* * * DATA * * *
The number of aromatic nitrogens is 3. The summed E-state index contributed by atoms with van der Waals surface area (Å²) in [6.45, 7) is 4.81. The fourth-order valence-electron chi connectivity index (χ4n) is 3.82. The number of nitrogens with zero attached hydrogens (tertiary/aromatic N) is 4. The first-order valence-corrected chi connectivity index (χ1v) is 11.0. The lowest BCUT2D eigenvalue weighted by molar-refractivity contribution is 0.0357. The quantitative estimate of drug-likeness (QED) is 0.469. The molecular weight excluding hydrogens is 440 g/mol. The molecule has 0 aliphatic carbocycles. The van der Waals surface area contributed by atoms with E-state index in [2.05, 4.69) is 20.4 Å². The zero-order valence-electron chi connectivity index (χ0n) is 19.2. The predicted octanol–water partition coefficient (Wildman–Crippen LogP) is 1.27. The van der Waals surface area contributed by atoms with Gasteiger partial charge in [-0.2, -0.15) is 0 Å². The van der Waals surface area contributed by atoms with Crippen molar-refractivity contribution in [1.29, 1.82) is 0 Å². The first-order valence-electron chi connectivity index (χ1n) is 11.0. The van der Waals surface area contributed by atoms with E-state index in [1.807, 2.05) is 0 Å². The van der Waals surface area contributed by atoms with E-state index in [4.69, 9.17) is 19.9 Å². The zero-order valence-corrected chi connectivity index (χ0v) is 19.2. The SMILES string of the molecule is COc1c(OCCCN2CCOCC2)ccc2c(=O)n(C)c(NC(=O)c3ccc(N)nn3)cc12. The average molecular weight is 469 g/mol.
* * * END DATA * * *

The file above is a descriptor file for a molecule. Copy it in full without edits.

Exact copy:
The number of aromatic nitrogens is 3. The summed E-state index contributed by atoms with van der Waals surface area (Å²) in [6.45, 7) is 4.81. The fourth-order valence-electron chi connectivity index (χ4n) is 3.82. The number of nitrogens with zero attached hydrogens (tertiary/aromatic N) is 4. The first-order valence-corrected chi connectivity index (χ1v) is 11.0. The lowest BCUT2D eigenvalue weighted by molar-refractivity contribution is 0.0357. The quantitative estimate of drug-likeness (QED) is 0.469. The molecular weight excluding hydrogens is 440 g/mol. The molecule has 0 aliphatic carbocycles. The van der Waals surface area contributed by atoms with E-state index in [2.05, 4.69) is 20.4 Å². The zero-order valence-electron chi connectivity index (χ0n) is 19.2. The predicted octanol–water partition coefficient (Wildman–Crippen LogP) is 1.27. The van der Waals surface area contributed by atoms with Gasteiger partial charge in [-0.2, -0.15) is 0 Å². The van der Waals surface area contributed by atoms with Crippen molar-refractivity contribution in [1.29, 1.82) is 0 Å². The first-order valence-electron chi connectivity index (χ1n) is 11.0. The van der Waals surface area contributed by atoms with E-state index in [1.807, 2.05) is 0 Å². The van der Waals surface area contributed by atoms with E-state index in [4.69, 9.17) is 19.9 Å². The zero-order valence-corrected chi connectivity index (χ0v) is 19.2. The SMILES string of the molecule is COc1c(OCCCN2CCOCC2)ccc2c(=O)n(C)c(NC(=O)c3ccc(N)nn3)cc12. The average molecular weight is 469 g/mol.